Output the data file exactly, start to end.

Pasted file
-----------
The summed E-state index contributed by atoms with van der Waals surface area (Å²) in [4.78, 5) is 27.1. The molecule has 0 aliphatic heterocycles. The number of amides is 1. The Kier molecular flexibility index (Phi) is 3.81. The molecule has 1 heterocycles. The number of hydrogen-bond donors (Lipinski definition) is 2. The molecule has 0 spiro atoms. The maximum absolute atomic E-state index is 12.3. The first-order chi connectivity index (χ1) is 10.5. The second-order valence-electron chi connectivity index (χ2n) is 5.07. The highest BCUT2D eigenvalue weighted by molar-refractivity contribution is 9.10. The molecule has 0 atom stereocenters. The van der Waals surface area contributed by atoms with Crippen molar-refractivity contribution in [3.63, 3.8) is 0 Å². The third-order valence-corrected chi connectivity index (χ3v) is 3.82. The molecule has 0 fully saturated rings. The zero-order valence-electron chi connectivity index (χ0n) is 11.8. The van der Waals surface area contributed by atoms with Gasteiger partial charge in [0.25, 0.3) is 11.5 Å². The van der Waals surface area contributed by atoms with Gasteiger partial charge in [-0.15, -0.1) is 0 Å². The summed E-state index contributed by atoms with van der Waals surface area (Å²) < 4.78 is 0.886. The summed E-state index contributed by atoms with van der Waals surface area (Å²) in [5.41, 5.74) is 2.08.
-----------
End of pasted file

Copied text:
The summed E-state index contributed by atoms with van der Waals surface area (Å²) in [4.78, 5) is 27.1. The molecule has 0 aliphatic heterocycles. The number of amides is 1. The Kier molecular flexibility index (Phi) is 3.81. The molecule has 1 heterocycles. The number of hydrogen-bond donors (Lipinski definition) is 2. The molecule has 0 spiro atoms. The maximum absolute atomic E-state index is 12.3. The first-order chi connectivity index (χ1) is 10.5. The second-order valence-electron chi connectivity index (χ2n) is 5.07. The highest BCUT2D eigenvalue weighted by molar-refractivity contribution is 9.10. The molecule has 0 atom stereocenters. The van der Waals surface area contributed by atoms with Crippen molar-refractivity contribution in [3.63, 3.8) is 0 Å². The third-order valence-corrected chi connectivity index (χ3v) is 3.82. The molecule has 0 fully saturated rings. The zero-order valence-electron chi connectivity index (χ0n) is 11.8. The van der Waals surface area contributed by atoms with Gasteiger partial charge in [0.25, 0.3) is 11.5 Å². The van der Waals surface area contributed by atoms with Gasteiger partial charge in [-0.15, -0.1) is 0 Å². The summed E-state index contributed by atoms with van der Waals surface area (Å²) < 4.78 is 0.886. The summed E-state index contributed by atoms with van der Waals surface area (Å²) in [5.41, 5.74) is 2.08.